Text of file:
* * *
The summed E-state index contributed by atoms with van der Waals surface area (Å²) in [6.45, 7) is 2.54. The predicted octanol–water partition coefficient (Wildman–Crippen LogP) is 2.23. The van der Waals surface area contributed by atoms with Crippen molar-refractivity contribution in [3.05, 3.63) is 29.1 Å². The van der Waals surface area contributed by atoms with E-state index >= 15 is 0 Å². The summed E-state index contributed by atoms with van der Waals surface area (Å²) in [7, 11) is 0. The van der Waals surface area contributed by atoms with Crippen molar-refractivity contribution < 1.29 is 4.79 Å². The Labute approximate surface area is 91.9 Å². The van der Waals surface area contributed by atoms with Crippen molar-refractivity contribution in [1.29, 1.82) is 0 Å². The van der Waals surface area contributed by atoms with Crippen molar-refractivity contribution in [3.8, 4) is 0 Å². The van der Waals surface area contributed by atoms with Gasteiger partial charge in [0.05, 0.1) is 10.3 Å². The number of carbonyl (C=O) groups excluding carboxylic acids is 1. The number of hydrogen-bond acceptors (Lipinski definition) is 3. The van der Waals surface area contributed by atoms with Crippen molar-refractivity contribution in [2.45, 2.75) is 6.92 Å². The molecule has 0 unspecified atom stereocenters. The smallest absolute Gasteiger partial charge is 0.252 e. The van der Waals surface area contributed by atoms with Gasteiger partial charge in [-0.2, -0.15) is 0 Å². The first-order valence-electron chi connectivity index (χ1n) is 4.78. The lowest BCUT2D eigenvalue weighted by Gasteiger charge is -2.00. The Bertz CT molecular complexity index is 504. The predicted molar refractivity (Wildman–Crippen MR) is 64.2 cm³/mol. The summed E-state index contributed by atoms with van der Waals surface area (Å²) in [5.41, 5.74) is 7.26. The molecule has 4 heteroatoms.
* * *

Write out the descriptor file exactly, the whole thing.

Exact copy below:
The summed E-state index contributed by atoms with van der Waals surface area (Å²) in [6.45, 7) is 2.54. The predicted octanol–water partition coefficient (Wildman–Crippen LogP) is 2.23. The van der Waals surface area contributed by atoms with Crippen molar-refractivity contribution in [3.05, 3.63) is 29.1 Å². The van der Waals surface area contributed by atoms with E-state index >= 15 is 0 Å². The summed E-state index contributed by atoms with van der Waals surface area (Å²) in [7, 11) is 0. The van der Waals surface area contributed by atoms with Crippen molar-refractivity contribution < 1.29 is 4.79 Å². The Labute approximate surface area is 91.9 Å². The van der Waals surface area contributed by atoms with Crippen molar-refractivity contribution in [1.29, 1.82) is 0 Å². The van der Waals surface area contributed by atoms with Crippen molar-refractivity contribution in [3.8, 4) is 0 Å². The van der Waals surface area contributed by atoms with Gasteiger partial charge in [0.05, 0.1) is 10.3 Å². The number of carbonyl (C=O) groups excluding carboxylic acids is 1. The number of hydrogen-bond acceptors (Lipinski definition) is 3. The van der Waals surface area contributed by atoms with Crippen molar-refractivity contribution in [2.45, 2.75) is 6.92 Å². The molecule has 0 unspecified atom stereocenters. The smallest absolute Gasteiger partial charge is 0.252 e. The van der Waals surface area contributed by atoms with Gasteiger partial charge in [-0.2, -0.15) is 0 Å². The first-order valence-electron chi connectivity index (χ1n) is 4.78. The lowest BCUT2D eigenvalue weighted by Gasteiger charge is -2.00. The Bertz CT molecular complexity index is 504. The predicted molar refractivity (Wildman–Crippen MR) is 64.2 cm³/mol. The summed E-state index contributed by atoms with van der Waals surface area (Å²) in [5.41, 5.74) is 7.26. The molecule has 4 heteroatoms.